Ain't She Sweet?
Susan Elizabeth Phillips
William Morrow, 2004 (2004)
Hardcover, Audio, e-Book
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Reviewed by Martina Bexte
ugar Beth Carey left Parrish Mississippi with many a broken heart and ruined reputation hanging from her Gucci belt. College, various failed relationships (including three marriages) have brought Sugar Beth back home, alone, broke and without fanfare. She's hoping to reverse her miserable turn of fortune by finding a priceless painting that her grandmother left her.
er situation takes an even darker turn when Sugar Beth discovers that an old nemesis, Colin Byrne, now owns Frenchman's Bride, her family home where the painting lies hidden. During her high school days, the newly recruited, '
' English teacher was an easy mark for Sugar Beth and even easier to ruin. But the tides have turned. Colin, now rich and powerful, has waited a very long time to bring Sugar Beth to her knees. And he isn't the only one who'd like to see Sugar Beth taken down a couple of pegs. The '
', Sugar Beth's high school girlfriends, can't wait to see their former leader eat crow. And Winnie Davis is eager to see her half sister humiliated in the same way the once painfully shy, dowdy teenager was by Sugar Beth while they were growing up.
ugar Beth has learned a thing or two since her high school days, most importantly that treating people like dirt eventually comes back to bite you in the -- posterior. She's prepared for the personal swipes, including those from Colin, who's a veritable champ in the attitude and biting sarcasm department. She's no slouch with the wisecracks either, but she's desperate for money to keep her mentally challenged stepdaughter in a private facility. Since nobody in town will hire her except Colin, she agrees to work as his maid. Now he's got Sugar Beth right where he wants her; at his beck and call and ready to receive the utter humiliation she so richly deserves. But Colin, who wants revenge in the worst possible way, discovers the real woman hidden beneath all the wisecracks and bravado. To his utter horror and then utter delight, he finds he can't resist this undiscovered side of Sugar Beth Carey.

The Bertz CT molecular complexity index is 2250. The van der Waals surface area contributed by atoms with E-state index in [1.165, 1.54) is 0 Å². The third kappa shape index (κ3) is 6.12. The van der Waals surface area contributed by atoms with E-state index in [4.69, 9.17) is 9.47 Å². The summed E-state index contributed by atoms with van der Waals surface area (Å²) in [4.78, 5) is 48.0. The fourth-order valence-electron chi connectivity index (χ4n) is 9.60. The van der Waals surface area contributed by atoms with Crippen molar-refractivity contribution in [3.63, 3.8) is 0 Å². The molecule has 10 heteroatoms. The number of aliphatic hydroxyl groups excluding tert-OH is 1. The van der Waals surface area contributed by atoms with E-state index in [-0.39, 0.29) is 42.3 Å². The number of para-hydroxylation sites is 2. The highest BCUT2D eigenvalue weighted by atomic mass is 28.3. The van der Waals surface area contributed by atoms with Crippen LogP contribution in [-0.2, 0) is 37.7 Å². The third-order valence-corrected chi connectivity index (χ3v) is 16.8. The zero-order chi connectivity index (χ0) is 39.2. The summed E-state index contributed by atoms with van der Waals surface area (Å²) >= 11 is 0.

he is initially a character you want to dislike, the classic (and stereotypical) '
spoiled little rich bitch
' who always gets her way, often at the expense of others. She doesn't even like her dog, Gordon, and keeps encouraging the lonely basset hound to '
'. Not a great way for an author to endear a lead character to readers. But Susan Elizabeth Phillips makes it work, revealing a woman who's learned from her mistakes and is trying to make peace with herself and those she's wronged.
Ain't She Sweet?
is a poignant, often humorous, thoroughly entertaining gem you shouldn't miss.
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